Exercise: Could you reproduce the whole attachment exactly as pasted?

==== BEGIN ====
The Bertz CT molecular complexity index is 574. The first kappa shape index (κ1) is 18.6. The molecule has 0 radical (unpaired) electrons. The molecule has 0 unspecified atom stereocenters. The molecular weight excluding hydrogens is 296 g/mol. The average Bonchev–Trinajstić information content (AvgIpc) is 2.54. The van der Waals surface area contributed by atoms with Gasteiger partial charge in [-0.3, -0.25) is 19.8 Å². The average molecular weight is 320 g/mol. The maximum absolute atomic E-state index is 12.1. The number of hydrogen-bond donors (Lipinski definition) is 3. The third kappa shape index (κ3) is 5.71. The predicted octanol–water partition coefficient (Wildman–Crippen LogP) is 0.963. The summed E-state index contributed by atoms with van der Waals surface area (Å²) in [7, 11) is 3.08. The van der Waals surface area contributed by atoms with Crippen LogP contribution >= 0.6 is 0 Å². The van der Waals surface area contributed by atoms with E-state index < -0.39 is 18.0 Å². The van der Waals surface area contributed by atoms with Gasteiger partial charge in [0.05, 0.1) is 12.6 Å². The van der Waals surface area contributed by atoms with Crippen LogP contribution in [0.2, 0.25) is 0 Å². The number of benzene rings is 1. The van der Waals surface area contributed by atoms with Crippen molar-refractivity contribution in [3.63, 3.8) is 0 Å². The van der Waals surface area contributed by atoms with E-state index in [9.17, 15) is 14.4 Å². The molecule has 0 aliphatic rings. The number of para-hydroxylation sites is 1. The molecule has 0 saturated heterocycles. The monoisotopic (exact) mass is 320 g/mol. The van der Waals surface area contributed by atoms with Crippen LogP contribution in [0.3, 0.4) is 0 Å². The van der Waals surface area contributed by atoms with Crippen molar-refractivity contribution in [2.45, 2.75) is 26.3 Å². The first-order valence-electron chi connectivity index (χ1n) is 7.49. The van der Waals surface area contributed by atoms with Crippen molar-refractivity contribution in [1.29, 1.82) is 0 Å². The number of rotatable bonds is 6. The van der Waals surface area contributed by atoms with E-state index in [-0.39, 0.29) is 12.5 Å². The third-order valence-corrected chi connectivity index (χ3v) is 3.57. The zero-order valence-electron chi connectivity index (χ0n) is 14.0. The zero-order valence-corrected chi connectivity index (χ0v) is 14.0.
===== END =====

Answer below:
The Bertz CT molecular complexity index is 574. The first kappa shape index (κ1) is 18.6. The molecule has 0 radical (unpaired) electrons. The molecule has 0 unspecified atom stereocenters. The molecular weight excluding hydrogens is 296 g/mol. The average Bonchev–Trinajstić information content (AvgIpc) is 2.54. The van der Waals surface area contributed by atoms with Gasteiger partial charge in [-0.3, -0.25) is 19.8 Å². The average molecular weight is 320 g/mol. The maximum absolute atomic E-state index is 12.1. The number of hydrogen-bond donors (Lipinski definition) is 3. The third kappa shape index (κ3) is 5.71. The predicted octanol–water partition coefficient (Wildman–Crippen LogP) is 0.963. The summed E-state index contributed by atoms with van der Waals surface area (Å²) in [7, 11) is 3.08. The van der Waals surface area contributed by atoms with Crippen LogP contribution >= 0.6 is 0 Å². The van der Waals surface area contributed by atoms with E-state index < -0.39 is 18.0 Å². The van der Waals surface area contributed by atoms with Gasteiger partial charge in [0.05, 0.1) is 12.6 Å². The van der Waals surface area contributed by atoms with Crippen LogP contribution in [0.2, 0.25) is 0 Å². The number of benzene rings is 1. The van der Waals surface area contributed by atoms with Crippen molar-refractivity contribution in [3.63, 3.8) is 0 Å². The van der Waals surface area contributed by atoms with E-state index in [9.17, 15) is 14.4 Å². The molecule has 0 aliphatic rings. The number of para-hydroxylation sites is 1. The molecule has 0 saturated heterocycles. The monoisotopic (exact) mass is 320 g/mol. The van der Waals surface area contributed by atoms with Crippen LogP contribution in [0.3, 0.4) is 0 Å². The van der Waals surface area contributed by atoms with Crippen molar-refractivity contribution in [2.45, 2.75) is 26.3 Å². The first-order valence-electron chi connectivity index (χ1n) is 7.49. The van der Waals surface area contributed by atoms with Crippen molar-refractivity contribution in [1.29, 1.82) is 0 Å². The number of rotatable bonds is 6. The van der Waals surface area contributed by atoms with E-state index in [-0.39, 0.29) is 12.5 Å². The third-order valence-corrected chi connectivity index (χ3v) is 3.57. The zero-order valence-electron chi connectivity index (χ0n) is 14.0. The zero-order valence-corrected chi connectivity index (χ0v) is 14.0.